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Cold Room Ventilation

Effective Cold Room Ventilation in Ottawa

Ottawa & Montreal

 
Cold room ventilation is something that few people know much about and even fewer people do properly. In fact, most people in Montreal and Ottawa tend to completely ignore their cold storage rooms simply because they’re not a frequently used or essential part of a house.

However, cold rooms, like any other room in your home, require regular maintenance and upkeep. Part of that maintenance is ensuring proper cold room ventilation.

Proper ventilation is crucial to preventing condensation in cold storage rooms. Otherwise, you could find yourself face-to-face with a serious mold and indoor air quality (IAQ) issue.

At Mold Busters, we’ll use our infrared cameras to inspect your cold room for defects like air leakage, moisture intrusion, missing insulation and improperly installed vapour barriers, all of which contribute to mold growth. We’ll then be able to put in place an effective solution for your specific ventilation needs.

So, if you have a cold storage room and are worried about potential mold problems, contact Mold Busters today. Now servicing Ottawa, Montreal and surrounding areas.

Mold Prevention and Removal in Cold Rooms
Mold Prevention and Removal in Cold Rooms

Why are cold storage rooms problematic?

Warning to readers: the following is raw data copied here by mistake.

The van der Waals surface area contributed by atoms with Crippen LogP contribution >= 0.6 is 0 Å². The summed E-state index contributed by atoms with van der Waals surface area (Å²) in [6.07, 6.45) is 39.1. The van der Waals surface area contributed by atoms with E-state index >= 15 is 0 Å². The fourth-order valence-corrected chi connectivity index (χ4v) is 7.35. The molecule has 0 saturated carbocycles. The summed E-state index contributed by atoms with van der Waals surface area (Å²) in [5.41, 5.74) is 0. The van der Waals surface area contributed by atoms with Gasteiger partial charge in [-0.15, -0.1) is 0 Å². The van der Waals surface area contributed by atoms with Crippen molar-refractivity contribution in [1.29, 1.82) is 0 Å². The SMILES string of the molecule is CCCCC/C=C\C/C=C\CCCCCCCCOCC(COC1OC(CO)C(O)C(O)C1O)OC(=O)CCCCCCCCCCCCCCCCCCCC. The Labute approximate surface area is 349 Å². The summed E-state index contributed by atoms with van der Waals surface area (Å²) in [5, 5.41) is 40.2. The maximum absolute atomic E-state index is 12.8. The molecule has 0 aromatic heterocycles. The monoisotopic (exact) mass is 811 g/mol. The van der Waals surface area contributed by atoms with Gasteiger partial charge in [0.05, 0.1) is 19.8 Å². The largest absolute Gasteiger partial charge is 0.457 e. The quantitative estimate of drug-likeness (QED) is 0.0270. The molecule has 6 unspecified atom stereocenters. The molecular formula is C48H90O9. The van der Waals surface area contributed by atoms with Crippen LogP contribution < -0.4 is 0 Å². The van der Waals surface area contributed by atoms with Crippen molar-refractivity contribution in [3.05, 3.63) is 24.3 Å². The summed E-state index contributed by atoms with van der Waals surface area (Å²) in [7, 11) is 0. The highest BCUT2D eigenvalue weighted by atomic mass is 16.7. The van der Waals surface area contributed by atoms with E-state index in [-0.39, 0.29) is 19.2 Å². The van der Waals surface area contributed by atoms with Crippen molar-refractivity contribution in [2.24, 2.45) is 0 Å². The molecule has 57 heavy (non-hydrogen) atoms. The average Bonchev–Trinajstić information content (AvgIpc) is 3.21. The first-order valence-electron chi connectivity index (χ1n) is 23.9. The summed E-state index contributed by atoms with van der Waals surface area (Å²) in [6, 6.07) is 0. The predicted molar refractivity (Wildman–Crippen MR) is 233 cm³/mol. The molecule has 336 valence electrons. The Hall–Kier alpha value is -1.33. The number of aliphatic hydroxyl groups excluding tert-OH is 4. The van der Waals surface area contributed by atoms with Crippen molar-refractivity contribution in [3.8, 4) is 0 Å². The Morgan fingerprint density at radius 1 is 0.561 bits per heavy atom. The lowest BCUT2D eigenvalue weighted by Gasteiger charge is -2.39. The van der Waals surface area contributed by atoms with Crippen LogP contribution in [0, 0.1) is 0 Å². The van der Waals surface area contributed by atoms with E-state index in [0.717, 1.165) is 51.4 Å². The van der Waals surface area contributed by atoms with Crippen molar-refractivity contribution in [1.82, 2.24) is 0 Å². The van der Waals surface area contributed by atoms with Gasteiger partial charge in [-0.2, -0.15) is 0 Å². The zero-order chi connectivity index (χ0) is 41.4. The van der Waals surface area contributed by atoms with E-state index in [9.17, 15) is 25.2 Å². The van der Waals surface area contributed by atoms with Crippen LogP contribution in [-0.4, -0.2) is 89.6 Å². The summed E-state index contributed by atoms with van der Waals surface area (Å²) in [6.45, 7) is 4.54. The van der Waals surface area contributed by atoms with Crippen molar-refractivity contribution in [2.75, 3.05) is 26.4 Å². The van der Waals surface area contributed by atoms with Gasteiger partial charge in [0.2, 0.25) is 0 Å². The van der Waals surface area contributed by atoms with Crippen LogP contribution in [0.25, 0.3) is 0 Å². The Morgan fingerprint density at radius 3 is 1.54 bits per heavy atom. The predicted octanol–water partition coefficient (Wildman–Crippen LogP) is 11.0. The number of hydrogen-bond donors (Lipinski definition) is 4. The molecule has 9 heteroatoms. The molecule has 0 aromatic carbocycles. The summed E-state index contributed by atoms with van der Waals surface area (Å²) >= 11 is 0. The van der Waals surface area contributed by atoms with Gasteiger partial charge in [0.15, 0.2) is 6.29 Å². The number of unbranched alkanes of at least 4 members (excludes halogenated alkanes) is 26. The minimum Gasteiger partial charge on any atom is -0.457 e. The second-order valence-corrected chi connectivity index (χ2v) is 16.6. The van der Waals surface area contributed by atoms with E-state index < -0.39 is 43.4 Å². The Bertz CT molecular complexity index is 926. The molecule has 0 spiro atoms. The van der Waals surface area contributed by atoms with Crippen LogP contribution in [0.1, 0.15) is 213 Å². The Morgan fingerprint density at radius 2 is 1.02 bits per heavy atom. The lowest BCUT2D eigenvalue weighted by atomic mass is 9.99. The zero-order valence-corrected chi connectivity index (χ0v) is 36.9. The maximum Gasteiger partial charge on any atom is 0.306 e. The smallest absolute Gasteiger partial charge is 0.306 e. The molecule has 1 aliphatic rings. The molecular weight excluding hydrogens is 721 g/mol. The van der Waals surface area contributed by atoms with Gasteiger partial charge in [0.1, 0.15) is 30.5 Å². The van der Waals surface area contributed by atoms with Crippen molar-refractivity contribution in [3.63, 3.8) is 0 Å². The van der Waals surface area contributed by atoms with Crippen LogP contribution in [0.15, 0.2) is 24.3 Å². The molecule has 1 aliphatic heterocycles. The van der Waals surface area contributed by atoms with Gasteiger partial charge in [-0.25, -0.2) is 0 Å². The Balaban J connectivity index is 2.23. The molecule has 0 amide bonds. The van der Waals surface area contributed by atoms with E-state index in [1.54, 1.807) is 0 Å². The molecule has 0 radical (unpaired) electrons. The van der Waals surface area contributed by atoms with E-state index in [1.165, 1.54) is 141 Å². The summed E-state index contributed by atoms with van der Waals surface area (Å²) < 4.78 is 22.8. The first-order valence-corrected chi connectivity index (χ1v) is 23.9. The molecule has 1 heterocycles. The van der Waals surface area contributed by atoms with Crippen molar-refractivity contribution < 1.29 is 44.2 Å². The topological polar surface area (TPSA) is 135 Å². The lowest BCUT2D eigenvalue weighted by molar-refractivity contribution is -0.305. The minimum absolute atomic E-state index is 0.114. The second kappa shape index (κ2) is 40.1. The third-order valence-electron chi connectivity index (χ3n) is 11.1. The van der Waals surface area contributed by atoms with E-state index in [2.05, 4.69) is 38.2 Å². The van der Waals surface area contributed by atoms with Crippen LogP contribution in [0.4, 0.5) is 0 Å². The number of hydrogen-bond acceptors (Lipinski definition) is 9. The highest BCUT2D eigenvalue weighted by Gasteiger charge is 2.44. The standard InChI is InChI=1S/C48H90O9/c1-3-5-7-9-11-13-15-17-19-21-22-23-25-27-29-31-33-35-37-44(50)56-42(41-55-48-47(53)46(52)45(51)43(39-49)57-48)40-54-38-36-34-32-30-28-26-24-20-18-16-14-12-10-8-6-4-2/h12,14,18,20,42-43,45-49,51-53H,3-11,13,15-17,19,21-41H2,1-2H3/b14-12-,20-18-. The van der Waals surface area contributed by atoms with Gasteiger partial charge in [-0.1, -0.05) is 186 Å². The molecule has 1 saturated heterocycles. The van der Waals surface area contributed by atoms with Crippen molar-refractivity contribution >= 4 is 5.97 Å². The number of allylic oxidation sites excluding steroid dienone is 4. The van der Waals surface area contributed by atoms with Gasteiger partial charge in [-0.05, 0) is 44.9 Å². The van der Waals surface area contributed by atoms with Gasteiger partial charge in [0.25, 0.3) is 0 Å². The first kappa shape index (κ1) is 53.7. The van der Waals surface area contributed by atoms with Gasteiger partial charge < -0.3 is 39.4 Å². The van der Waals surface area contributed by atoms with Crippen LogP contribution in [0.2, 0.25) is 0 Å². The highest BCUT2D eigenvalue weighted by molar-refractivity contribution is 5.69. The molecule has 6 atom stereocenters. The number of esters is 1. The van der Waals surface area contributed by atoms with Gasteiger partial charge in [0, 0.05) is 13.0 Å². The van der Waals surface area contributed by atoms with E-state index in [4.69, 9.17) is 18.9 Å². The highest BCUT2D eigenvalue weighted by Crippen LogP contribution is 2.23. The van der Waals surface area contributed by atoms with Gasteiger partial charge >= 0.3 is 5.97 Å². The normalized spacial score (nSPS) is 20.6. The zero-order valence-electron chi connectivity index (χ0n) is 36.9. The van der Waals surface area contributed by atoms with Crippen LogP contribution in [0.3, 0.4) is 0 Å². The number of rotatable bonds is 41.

Cold rooms are typically small, unfinished rooms with concrete floors, no insulation, no heating and no drywall. As such, they are highly prone to condensation. This occurs when warm air from other rooms enters the cold storage, makes contact with a cold surface and forms water droplets on it.

A lack of air flow in the cold storage room also means that this surface moisture will not dry right away, providing the perfect conditions for mold and mildew growth, especially if there are old boxes, newspapers and perishable foods lying around, feeding the mold.

The solution to cold room mold

If you want an effective solution for mold in your cold room, your main priority should be ensuring proper ventilation, as this is the key to reducing indoor humidity and moisture levels.

You should also make sure to install insulation or vapour barriers that will keep warm air and moisture out of your cold room. The insulation should be completely sealed against the concrete and should extend from the underside of the cold room ceiling right down to the floor.

To promote air flow and air circulation, we recommend having two vents in your cold room—one at the top and one at the bottom of the room—to allow any condensation to dry out before it can lead to mold.

If you have any doubts about how well your cold room is keeping cold air in and warm air out, book a complete infrared scan with Mold Busters. It’s a non-contact, non-destructive way of finding air leakage, moisture, mold, poorly installed insulation and missing vapour barriers.